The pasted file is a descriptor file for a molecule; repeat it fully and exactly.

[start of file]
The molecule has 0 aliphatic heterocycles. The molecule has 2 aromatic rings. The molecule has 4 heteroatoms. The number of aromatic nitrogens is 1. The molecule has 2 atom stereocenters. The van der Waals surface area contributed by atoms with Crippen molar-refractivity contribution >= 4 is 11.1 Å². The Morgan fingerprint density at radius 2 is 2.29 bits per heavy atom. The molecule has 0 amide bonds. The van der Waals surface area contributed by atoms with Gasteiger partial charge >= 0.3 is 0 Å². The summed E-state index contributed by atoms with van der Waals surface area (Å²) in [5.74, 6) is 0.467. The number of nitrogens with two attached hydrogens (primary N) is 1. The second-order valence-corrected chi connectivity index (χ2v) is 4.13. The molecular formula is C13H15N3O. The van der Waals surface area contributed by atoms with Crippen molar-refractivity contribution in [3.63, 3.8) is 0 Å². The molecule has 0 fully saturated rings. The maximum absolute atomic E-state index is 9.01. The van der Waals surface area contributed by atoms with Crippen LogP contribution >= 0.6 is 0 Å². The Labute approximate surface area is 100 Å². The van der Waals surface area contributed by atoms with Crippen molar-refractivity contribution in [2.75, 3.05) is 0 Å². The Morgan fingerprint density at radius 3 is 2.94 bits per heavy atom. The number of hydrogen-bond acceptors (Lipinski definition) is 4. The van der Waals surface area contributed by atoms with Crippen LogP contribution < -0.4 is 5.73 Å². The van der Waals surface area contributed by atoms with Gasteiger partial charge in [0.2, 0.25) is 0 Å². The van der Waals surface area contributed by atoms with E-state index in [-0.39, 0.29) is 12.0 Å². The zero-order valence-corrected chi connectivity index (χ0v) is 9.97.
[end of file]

The molecule has 0 aliphatic heterocycles. The molecule has 2 aromatic rings. The molecule has 4 heteroatoms. The number of aromatic nitrogens is 1. The molecule has 2 atom stereocenters. The van der Waals surface area contributed by atoms with Crippen molar-refractivity contribution >= 4 is 11.1 Å². The Morgan fingerprint density at radius 2 is 2.29 bits per heavy atom. The molecule has 0 amide bonds. The van der Waals surface area contributed by atoms with Gasteiger partial charge >= 0.3 is 0 Å². The summed E-state index contributed by atoms with van der Waals surface area (Å²) in [5.74, 6) is 0.467. The number of nitrogens with two attached hydrogens (primary N) is 1. The second-order valence-corrected chi connectivity index (χ2v) is 4.13. The molecular formula is C13H15N3O. The van der Waals surface area contributed by atoms with Crippen molar-refractivity contribution in [3.63, 3.8) is 0 Å². The molecule has 0 fully saturated rings. The maximum absolute atomic E-state index is 9.01. The van der Waals surface area contributed by atoms with Crippen LogP contribution >= 0.6 is 0 Å². The Labute approximate surface area is 100 Å². The van der Waals surface area contributed by atoms with Crippen molar-refractivity contribution in [2.75, 3.05) is 0 Å². The Morgan fingerprint density at radius 3 is 2.94 bits per heavy atom. The number of hydrogen-bond acceptors (Lipinski definition) is 4. The van der Waals surface area contributed by atoms with Crippen LogP contribution < -0.4 is 5.73 Å². The van der Waals surface area contributed by atoms with Gasteiger partial charge in [0.2, 0.25) is 0 Å². The van der Waals surface area contributed by atoms with E-state index in [-0.39, 0.29) is 12.0 Å². The zero-order valence-corrected chi connectivity index (χ0v) is 9.97.